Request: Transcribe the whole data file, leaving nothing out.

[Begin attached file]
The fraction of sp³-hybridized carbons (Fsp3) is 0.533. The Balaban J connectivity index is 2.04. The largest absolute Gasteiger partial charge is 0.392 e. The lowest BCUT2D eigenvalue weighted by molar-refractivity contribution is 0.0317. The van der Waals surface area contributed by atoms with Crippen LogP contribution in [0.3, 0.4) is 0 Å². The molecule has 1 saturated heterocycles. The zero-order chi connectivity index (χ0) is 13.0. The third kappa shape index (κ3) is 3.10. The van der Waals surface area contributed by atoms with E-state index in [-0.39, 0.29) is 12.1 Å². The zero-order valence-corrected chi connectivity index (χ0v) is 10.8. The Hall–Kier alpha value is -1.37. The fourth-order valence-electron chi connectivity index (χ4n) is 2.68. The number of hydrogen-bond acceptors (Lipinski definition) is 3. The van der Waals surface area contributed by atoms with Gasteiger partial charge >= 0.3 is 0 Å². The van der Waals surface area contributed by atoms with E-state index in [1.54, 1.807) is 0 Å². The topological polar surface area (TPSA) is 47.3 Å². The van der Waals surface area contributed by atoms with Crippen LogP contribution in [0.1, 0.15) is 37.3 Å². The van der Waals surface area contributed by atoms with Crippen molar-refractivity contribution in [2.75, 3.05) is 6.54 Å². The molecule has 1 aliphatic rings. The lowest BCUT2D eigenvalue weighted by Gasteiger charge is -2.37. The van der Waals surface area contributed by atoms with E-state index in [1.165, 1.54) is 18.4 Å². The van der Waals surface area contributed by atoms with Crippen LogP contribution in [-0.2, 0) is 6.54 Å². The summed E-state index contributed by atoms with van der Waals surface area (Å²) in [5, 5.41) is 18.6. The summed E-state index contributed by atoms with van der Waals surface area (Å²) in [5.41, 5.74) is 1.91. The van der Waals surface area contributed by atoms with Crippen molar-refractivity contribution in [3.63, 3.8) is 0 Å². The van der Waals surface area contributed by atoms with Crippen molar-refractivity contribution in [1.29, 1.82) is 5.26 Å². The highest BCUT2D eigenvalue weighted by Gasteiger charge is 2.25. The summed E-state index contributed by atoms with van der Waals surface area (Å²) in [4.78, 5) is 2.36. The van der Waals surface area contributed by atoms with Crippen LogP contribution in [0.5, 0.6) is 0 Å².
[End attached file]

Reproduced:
The fraction of sp³-hybridized carbons (Fsp3) is 0.533. The Balaban J connectivity index is 2.04. The largest absolute Gasteiger partial charge is 0.392 e. The lowest BCUT2D eigenvalue weighted by molar-refractivity contribution is 0.0317. The van der Waals surface area contributed by atoms with Crippen LogP contribution in [0.3, 0.4) is 0 Å². The molecule has 1 saturated heterocycles. The zero-order chi connectivity index (χ0) is 13.0. The third kappa shape index (κ3) is 3.10. The van der Waals surface area contributed by atoms with E-state index in [-0.39, 0.29) is 12.1 Å². The zero-order valence-corrected chi connectivity index (χ0v) is 10.8. The Hall–Kier alpha value is -1.37. The fourth-order valence-electron chi connectivity index (χ4n) is 2.68. The number of hydrogen-bond acceptors (Lipinski definition) is 3. The van der Waals surface area contributed by atoms with Gasteiger partial charge >= 0.3 is 0 Å². The van der Waals surface area contributed by atoms with E-state index in [1.54, 1.807) is 0 Å². The topological polar surface area (TPSA) is 47.3 Å². The van der Waals surface area contributed by atoms with Crippen LogP contribution in [0.1, 0.15) is 37.3 Å². The van der Waals surface area contributed by atoms with Crippen molar-refractivity contribution in [2.75, 3.05) is 6.54 Å². The molecule has 1 aliphatic rings. The lowest BCUT2D eigenvalue weighted by Gasteiger charge is -2.37. The van der Waals surface area contributed by atoms with E-state index in [1.165, 1.54) is 18.4 Å². The van der Waals surface area contributed by atoms with Crippen LogP contribution in [-0.2, 0) is 6.54 Å². The summed E-state index contributed by atoms with van der Waals surface area (Å²) in [5, 5.41) is 18.6. The summed E-state index contributed by atoms with van der Waals surface area (Å²) in [5.41, 5.74) is 1.91. The van der Waals surface area contributed by atoms with Crippen molar-refractivity contribution in [3.63, 3.8) is 0 Å². The van der Waals surface area contributed by atoms with Crippen molar-refractivity contribution in [1.29, 1.82) is 5.26 Å². The highest BCUT2D eigenvalue weighted by Gasteiger charge is 2.25. The summed E-state index contributed by atoms with van der Waals surface area (Å²) in [4.78, 5) is 2.36. The van der Waals surface area contributed by atoms with Crippen LogP contribution in [0.5, 0.6) is 0 Å².